Subscribe to our free, weekly email newsletter!



ILWU shuts down LA/Long Beach container terminals

By Patrick Burnson, Executive Editor
December 04, 2011

International Longshore and Warehouse Union office clerical workers at the ports of Los Angeles-Long Beach broke off contract talks and set up picket lines at four container terminals late last week.  Four terminals are currently shut down.

The latest disruption of services comes as shippers are anticipating the impact of a widespread “Occupy Movement” shutdown of all port operations on the U.S. West Coast on December 12.

While the two developments are unrelated, they still point to the shipper perception that the ocean cargo gateways on the Pacific Rim are vulnerable to political pressures that can have a profound impact on the supply chain.

The Pacific Maritime Association, which negotiates and administers waterfront contracts with ILWU longshoremen, marine clerks and foremen has called upon a local arbitrator to settle the current imbroglio at the LA/Long Beach, but no word has been sent out yet regarding the potential shut downs that may occur when the “occupy” forces make good on their promises.

It should be noted that the ILWU is trying to distance itself from the anarchists comprising the non-union movement, but past statements of “solidarity” have compromised that effort. Further complicating the issue is the role the Teamsters Union may play in the action scheduled for December 12. Up until now, the trucker’s union has been openly supportive of the “occupy” movement, as it furthers its cause to organize independent owner-operators of drayage rigs.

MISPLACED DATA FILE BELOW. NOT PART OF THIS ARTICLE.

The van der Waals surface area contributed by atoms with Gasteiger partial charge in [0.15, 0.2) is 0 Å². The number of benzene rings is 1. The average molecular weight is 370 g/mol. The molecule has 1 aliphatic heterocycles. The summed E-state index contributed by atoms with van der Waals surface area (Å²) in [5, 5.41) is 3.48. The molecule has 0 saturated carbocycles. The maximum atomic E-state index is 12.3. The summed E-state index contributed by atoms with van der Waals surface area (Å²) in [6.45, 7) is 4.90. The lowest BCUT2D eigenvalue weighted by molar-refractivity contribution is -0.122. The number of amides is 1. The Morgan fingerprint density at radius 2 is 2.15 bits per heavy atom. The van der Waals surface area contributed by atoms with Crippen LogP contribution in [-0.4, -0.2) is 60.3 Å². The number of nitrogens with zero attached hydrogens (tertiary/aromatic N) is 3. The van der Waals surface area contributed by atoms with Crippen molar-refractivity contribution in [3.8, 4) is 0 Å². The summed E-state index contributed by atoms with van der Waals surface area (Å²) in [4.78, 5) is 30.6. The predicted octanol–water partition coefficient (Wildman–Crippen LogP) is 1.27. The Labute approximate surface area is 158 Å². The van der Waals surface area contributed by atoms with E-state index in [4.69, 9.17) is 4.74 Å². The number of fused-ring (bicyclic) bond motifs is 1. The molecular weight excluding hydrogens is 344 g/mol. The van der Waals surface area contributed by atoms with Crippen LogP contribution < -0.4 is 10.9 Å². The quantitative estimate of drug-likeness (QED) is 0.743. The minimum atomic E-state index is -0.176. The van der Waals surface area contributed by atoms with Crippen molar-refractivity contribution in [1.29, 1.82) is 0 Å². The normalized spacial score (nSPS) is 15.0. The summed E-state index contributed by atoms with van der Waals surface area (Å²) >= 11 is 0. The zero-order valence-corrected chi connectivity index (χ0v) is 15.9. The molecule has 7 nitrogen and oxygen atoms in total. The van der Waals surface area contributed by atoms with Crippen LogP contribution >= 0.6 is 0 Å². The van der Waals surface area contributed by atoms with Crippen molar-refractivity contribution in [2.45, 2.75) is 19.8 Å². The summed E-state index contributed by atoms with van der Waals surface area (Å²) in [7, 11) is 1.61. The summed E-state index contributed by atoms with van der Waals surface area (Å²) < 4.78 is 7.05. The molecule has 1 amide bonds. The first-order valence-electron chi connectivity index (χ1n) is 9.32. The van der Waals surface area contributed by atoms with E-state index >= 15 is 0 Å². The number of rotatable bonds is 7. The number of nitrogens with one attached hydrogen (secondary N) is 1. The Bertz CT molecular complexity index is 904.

Last month, The General Executive Board of the International Brotherhood of Teamsters unanimously passed a resolution supporting the right of protesters at Occupy Wall Street to assemble.

As to whether a “perfect storm” is expected on the West Coast before Christmas is a matter of conjecture, but many shippers may be reconfiguring their vessel deployment strategies for 2012 to mitigate risk of having cargo delivery delayed or detained.

About the Author

image
Patrick Burnson
Executive Editor

Patrick Burnson is executive editor for Logistics Management and Supply Chain Management Review magazines and web sites. Patrick is a widely-published writer and editor who has spent most of his career covering international trade, global logistics, and supply chain management. He lives and works in San Francisco, providing readers with a Pacific Rim perspective on industry trends and forecasts. You can reach him directly at .(JavaScript must be enabled to view this email address).


Subscribe to Logistics Management magazine

Subscribe today. It's FREE!
Get timely insider information that you can use to better manage your
entire logistics operation.
Start your FREE subscription today!

Recent Entries

Earlier today, the United States Senate signed off on a six-year surface transportation authorization, according to various media reports. The bill, entitled the Developing a Reliable and Innovative Vision for the Economy (DRIVE) Act, passed by a 65-34 margin and comes at a time, when the most recent extension for surface transportation funding expires tomorrow, July 31.

Demand for the $500 million in available funding for the United States Department of Transportation’s TIGER (Transportation Investment Generating Economic Recovery) competitive grant program was easily trumped, with applications for the seventh round of TIGER grants coming in at $9.8 billion, or nearly twenty times the available amount, DOT said this week.

Global logistics managers will be tracking the progress of the controversial Trans-Pacific Partnership (TPP) talks in Maui, Hawaii this week, as negotiating parties hope to finalize the agreement.

As has been noted in recent coverage on this site in regards to Peak Season, one underlying theme has been, and remains, how Peak Season is not what it used to be. That is not to say there will not be any Peak Season-related activity. Make no mistake, there will be and things driving it from the seasonal nature of business activity and cargo flows to higher demand and increased e-commerce activity, among others.

UPS Access Point locations serve as a replacement delivery address when consumers are not at home to receive a package or when consumers want a delivery to go somewhere other than their residence.

Comments

Post a comment
Commenting is not available in this channel entry.


© Copyright 2015 Peerless Media LLC, a division of EH Publishing, Inc • 111 Speen Street, Ste 200, Framingham, MA 01701 USA